The Suffragists’ Rainbow:

Early Suffragists Were Inspired by Native American Culture

In New York, Lucretia Mott, Matilda Joslyn Gage, Elizabeth Cady Stanton, and other early suffragists were inspired by the matriarchal culture of the Haudenosaunee (also known as the Iroquois Confederacy), which contrasted starkly with the culture in the United States. Under U.S. law, the legal existence of a married woman was subsumed by her husband, and she had no legal rights. Lucretia Mott spent time in a Haudenosaunee community before attending the Seneca Falls Convention in 1848. She and other suffragists brought ideas inspired by the Haudenosaunee to the convention.

In the Haudenosaunee culture, women and men both have specified roles and power. Women are considered stewards of the land. Clan mothers appoint leaders and can remove leaders who are corrupt. A woman’s property remains hers after marriage, and new couples live with the woman’s family. Traditionally, the children belong to the mother’s clan, and the mother keeps the children in the event of a separation.

Early suffragists took a romantic view of indigenous culture, but with time, Native American cultures languished in the United States. The Native peoples were decimated by disease, violence, removals, and attempts to forcibly assimilate them into the mainstream. Such practices as dividing communal land into private plots, outlawing traditions, and forcing Native children to attend white boarding schools left Native people impoverished and without a political voice. Assimilation often did not bring citizenship, but rather led to native peoples being legally classified as wards of the government. At the time the 19th Amendment was ratified in 1920, one-third of the Native Americans in this country were not citizens.

Gertrude Simmons Bonnin (Zitkala-Ša) of the Yankton Sioux was born in 1876, was sent to a Quaker boarding school when she was eight years old, and went on to graduate from Earlham College. She and other educated Native Americans formed the Society of American Indians in 1911. After passage of the 19th Amendment, Zitkala-Ša and other activists, including Laura Cornelius Kellogg, a poet and a citizen of the Oneida nation, and Marie Bottineau Baldwin, who was a member of the Turtle Mountain Band of Chippewa, advocated for enfranchisement for all women and all Native Americans. Other Native American leaders did not favor citizenship, but rather worked to have their tribes recognized as sovereign nations.  Zitkala-Ša was in favor of dual citizenship—with self-governance for the tribes, together with American citizenship rights.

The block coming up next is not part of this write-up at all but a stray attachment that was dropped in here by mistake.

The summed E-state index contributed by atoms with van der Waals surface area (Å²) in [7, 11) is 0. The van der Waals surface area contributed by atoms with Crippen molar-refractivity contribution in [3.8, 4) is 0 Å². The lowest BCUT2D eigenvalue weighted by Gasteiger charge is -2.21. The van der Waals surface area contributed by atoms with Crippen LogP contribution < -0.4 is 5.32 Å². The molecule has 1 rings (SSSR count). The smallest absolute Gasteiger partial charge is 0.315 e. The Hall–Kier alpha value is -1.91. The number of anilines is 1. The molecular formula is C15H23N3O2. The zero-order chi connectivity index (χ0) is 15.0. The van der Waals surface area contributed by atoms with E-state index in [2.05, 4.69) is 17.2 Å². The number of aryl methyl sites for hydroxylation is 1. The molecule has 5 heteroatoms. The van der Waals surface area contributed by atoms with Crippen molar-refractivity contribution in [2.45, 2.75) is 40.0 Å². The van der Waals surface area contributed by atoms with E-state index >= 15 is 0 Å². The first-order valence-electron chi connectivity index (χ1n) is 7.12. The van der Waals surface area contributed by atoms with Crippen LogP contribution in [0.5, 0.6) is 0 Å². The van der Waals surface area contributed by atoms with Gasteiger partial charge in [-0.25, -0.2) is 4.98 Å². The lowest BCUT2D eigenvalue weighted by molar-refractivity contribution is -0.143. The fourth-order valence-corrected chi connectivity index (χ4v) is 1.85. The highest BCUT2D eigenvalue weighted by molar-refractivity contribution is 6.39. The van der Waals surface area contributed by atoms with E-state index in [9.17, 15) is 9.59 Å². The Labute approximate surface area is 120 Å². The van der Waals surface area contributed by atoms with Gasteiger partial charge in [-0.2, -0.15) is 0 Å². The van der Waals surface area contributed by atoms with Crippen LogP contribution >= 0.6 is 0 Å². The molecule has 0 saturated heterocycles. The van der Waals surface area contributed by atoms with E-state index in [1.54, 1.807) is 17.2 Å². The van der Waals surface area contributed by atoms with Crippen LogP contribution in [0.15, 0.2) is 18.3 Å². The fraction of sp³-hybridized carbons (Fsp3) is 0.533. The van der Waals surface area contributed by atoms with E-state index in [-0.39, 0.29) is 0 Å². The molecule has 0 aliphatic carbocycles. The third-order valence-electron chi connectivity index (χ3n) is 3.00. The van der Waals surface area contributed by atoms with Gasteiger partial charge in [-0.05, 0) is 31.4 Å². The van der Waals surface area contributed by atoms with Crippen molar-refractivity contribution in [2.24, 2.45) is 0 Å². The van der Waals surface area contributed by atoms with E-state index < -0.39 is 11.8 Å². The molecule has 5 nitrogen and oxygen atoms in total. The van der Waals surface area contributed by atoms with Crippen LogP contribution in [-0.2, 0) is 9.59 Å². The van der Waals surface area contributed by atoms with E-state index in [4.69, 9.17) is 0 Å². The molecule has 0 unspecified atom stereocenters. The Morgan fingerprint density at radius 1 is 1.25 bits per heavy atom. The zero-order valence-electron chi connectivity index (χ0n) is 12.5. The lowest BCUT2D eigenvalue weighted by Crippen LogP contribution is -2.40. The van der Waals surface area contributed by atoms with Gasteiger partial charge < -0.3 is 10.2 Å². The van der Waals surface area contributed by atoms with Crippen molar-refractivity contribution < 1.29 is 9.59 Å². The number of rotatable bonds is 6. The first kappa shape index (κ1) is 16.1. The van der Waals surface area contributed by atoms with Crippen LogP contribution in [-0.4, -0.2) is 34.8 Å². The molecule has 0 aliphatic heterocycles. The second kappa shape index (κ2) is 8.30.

In 1924, congress passed the Snyder Act, which conferred citizenship on all Native peoples born in the United States. However, in states with large Native American populations, strategies like the Jim Crow laws in the South were used to disenfranchise the indigenous population. Zitkala-Ša continued fighting for her people’s rights until her death in 1938.


by Margi Koranek

Democratic Women of Comal County

Membership Chair

Communications Committee

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